The research team will maintain 6+ federally funded projects working across the Barrow Peninsula (NSF, NASA, NOAA, DHS). Collectively, these projects are helping to advance our knowledge of terrestrial, aquatic, coastal and marine ecosystem structure and function and how these systems are responding to arctic change. They will use observational, experimental, retrospective (i.e. resampling of historic sites), low- and high- tech approaches for our research. A typical day in the field is highly seasonally and weather dependent. On good weather days, we try and get out on the boat to work our coastal sites, on most days we visit our terrestrial and aquatic sites, and on bad weather days we catch up on equipment maintenance and data, cleaning, etc. in the lab.
The research team will be based out of Utqiagvik, Alaska. From there they will hike, use a truck, ATV and boat to gain access to their field sites.
Monica Nuñez is a science teacher at Santa Teresa High School in Santa Teresa, New Mexico. She has 13 years of teaching experience at the secondary & elementary level. Monica taught 4th grade at Santa Teresa Elementary. During this time, Santa Teresa Elementary was awarded a National Blue Ribbon Schools Award in 2010, by Former President Barack Obama.
Monica has received both her bachelor’s & master’s degrees, in education, from New Mexico State University. In 2018, she was awarded the TRiO New Mexico Alumni Achiever Award. This award is bestowed on outstanding former TRiO participants (NMSU-Upward Bound) that have made significant civic, community, or professional contributions in their professional and personal lives.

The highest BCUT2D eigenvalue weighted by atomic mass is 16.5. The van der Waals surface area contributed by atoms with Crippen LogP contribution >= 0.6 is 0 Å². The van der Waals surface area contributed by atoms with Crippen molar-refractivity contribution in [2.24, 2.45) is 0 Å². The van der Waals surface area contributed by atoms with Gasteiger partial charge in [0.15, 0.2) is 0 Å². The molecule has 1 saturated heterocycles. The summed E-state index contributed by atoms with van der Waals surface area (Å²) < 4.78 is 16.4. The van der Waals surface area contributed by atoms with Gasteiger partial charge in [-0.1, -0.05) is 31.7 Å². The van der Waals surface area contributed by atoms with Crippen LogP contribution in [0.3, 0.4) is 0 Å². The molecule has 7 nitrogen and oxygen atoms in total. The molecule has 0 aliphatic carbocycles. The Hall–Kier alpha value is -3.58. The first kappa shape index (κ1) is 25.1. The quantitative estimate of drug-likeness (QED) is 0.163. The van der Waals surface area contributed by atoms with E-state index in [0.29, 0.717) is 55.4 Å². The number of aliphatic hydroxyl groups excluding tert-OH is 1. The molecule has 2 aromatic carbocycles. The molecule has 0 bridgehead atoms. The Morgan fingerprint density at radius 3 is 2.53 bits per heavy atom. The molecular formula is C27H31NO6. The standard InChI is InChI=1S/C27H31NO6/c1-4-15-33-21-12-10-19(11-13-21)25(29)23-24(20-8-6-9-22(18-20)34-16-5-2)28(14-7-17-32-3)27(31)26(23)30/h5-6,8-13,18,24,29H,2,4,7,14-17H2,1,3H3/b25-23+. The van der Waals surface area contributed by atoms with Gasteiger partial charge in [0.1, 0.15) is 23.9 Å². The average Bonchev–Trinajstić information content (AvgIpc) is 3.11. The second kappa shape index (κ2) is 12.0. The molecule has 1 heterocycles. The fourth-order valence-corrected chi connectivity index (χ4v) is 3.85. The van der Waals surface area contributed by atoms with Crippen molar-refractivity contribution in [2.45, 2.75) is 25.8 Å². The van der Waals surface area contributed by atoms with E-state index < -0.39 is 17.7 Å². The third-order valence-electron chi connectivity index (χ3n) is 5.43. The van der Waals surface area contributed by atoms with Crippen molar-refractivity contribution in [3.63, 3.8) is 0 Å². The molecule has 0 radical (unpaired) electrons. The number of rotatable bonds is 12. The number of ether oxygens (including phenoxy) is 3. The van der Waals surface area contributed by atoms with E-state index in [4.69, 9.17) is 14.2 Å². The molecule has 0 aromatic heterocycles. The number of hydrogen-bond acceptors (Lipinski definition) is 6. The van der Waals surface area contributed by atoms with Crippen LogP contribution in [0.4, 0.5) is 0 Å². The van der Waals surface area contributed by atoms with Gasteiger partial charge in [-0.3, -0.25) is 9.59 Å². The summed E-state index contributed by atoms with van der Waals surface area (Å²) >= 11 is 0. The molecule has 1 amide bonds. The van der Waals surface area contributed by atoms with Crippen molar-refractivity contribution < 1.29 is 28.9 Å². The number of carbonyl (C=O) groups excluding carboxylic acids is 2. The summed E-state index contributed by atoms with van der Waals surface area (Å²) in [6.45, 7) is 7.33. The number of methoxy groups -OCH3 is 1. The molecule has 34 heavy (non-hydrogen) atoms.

As a former state ambassador for the New Mexico Teacher Leader Network and a former member of the Secretary’s Teacher Advisory, Monica serves as an advocate for teachers, parents, and students in New Mexico.
As a 2017 National Geographic Grosvenor Teacher Fellow, Monica was able to embark on an expedition to Antarctica this past December. She is now able to bring her experiences back into the classroom and community. As a former National Park Service Teacher-Ranger-Teacher, Monica understands the vital importance of bringing real-world experiences into the classroom. Her goal is to broaden her students’ understanding of the world around them. Monica’s work with National Geographic has led her to be a part of New Mexico’s Geographic Alliance. This alliance is essential to improving geographical education in New Mexico. In addition, Monica is the host and mentor of the newly launched National Geographic Educator Certification pilot in Mexico. Her participation in this program has led her to work with teachers at the international level.
Dr. Craig Tweedie is a Professor with the Department of Biology and Directs the Environmental Science and Engineering Program at The University of Texas at El Paso (UTEP). Dr. Tweedie earned his PhD in subantarctic climate change biology and switched to Arctic terrestrial ecology when he began his postdoc at Michigan State University in 2000. With many active collaborations both in the US and internationally, Tweedie maintains an active research program that is focused on land cover change and the impact this has on terrestrial and coastal ecosystem structure and function in the north Alaskan and Beringian Arctic and in the Chihuahuan Desert. Dr. Tweedie also has strong interests in education and outreach and the use of cyberinfrastructure to advance environmental science.
Dr. Vanessa Lougheed is an aquatic ecosystem ecologist at The University of Texas at El Paso. She is an aquatic ecosystem ecologist interested in nutrient cycling (N, P, C); bioindicator development using plants, invertebrates and algae; and the use of remote sensing in monitoring ecosystem change. She is also interested in the role of hands-on research opportunities as transformative educational experiences. Her research focuses on wetland and coastal environments of the Arctic, as well as ephemeral waters of the Chihuahuan Desert.